"The labelling thing is interesting - see what you mean ATTMP about sounds and connecting with the meaning, then it takes you towards judging / feeling something."
I do think our brains do this as a natural survival process, identification and judgement. If we didn't do this and react quicker than thinking we wouldn't have survived as a species.. it is just that in most modern world situations labelling and judging everything is not at all necessary and we need the observational distance that mindfulness gives. But I feel like if we judge the labelling and judging process then we are still judge ourselves for something we do automatically.
I was recently reading some of Jon Kabat-Zinn's Full Catastrophic Living, and he says a major component of the non-judgmental part of mindfulness is not to judge your judging. It is enough to notice that your mind wants to judge, and remain yourself an impartial witness to the process. That way you develop true non-judgmentalness rather than trying to stop something unconscious. I guess it is the awareness of our judgmental nature that allows us to choose how to respond instead of reacting with judgment.
"But mindfulness isn't for everyone or for every mental health condition (how about if your thoughts are just too painful or traumatic?)"
And this is why I can't use it in a crisis. In a trauma related emotional flashback it would be dangerous for me. But then grounding exercises can sometimes help. But I must say, as someone who almost certainly has a severe form of complex post traumatic stress disorder.. practicing mindfulness when I am not in a crisis does mean that I am better able to protect myself from getting into a crisis in the first place. If anyone has difficulty with strong emotions or impulses or difficult thoughts in this way, I would suggest building up slowly. I actually started with only one minute and added a minute everyday when I felt like it, if not I kept it at the level I had reached. Now I can do 30m and I am much more tolerant of my own emotional state.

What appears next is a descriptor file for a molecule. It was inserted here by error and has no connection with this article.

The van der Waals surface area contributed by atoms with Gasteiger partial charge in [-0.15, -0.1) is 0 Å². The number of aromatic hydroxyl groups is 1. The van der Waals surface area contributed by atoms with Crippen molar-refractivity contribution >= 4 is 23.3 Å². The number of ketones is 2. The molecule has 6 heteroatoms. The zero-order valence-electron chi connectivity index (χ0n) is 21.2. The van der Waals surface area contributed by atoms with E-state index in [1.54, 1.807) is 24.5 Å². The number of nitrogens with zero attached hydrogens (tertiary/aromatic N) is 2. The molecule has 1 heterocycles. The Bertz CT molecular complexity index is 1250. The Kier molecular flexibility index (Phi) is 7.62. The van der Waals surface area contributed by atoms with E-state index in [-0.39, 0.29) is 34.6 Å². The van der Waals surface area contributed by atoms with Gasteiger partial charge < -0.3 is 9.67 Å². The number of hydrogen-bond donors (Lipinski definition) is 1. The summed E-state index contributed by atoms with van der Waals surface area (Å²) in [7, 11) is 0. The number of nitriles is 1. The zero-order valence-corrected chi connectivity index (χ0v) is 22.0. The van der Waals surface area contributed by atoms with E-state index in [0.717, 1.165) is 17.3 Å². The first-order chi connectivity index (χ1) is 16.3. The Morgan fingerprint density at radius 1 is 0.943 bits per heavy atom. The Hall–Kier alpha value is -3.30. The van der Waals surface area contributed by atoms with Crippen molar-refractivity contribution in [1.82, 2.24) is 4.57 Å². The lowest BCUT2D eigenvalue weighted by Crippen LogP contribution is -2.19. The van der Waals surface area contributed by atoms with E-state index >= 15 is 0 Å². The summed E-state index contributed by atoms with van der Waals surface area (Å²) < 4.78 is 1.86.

I think it seems like a fad because we haven't used it so much in the west until recently. In the east some forms of mindfulness mediatation have been used for thousands of years. It is actually very tried and tested. There is however a lot of nonsense online about mindfulness that sometimes isn't so helpful and that's why it is good if we share trustworthy resources with each other.
Deb, so cool that you already have a course planned. I have never been on an official course, been doing my own from books and YouTube etc. You guys are making me think I should look one up sometime!
Do give us updates and reviews I am interested to hear how it goes and how you find it
Sorry to make such a massive post everyone, your eyes are probably hurting if you read all that, but I am so excited that we have such a nice thing to try together. It has given me a really big smile tonight, more than once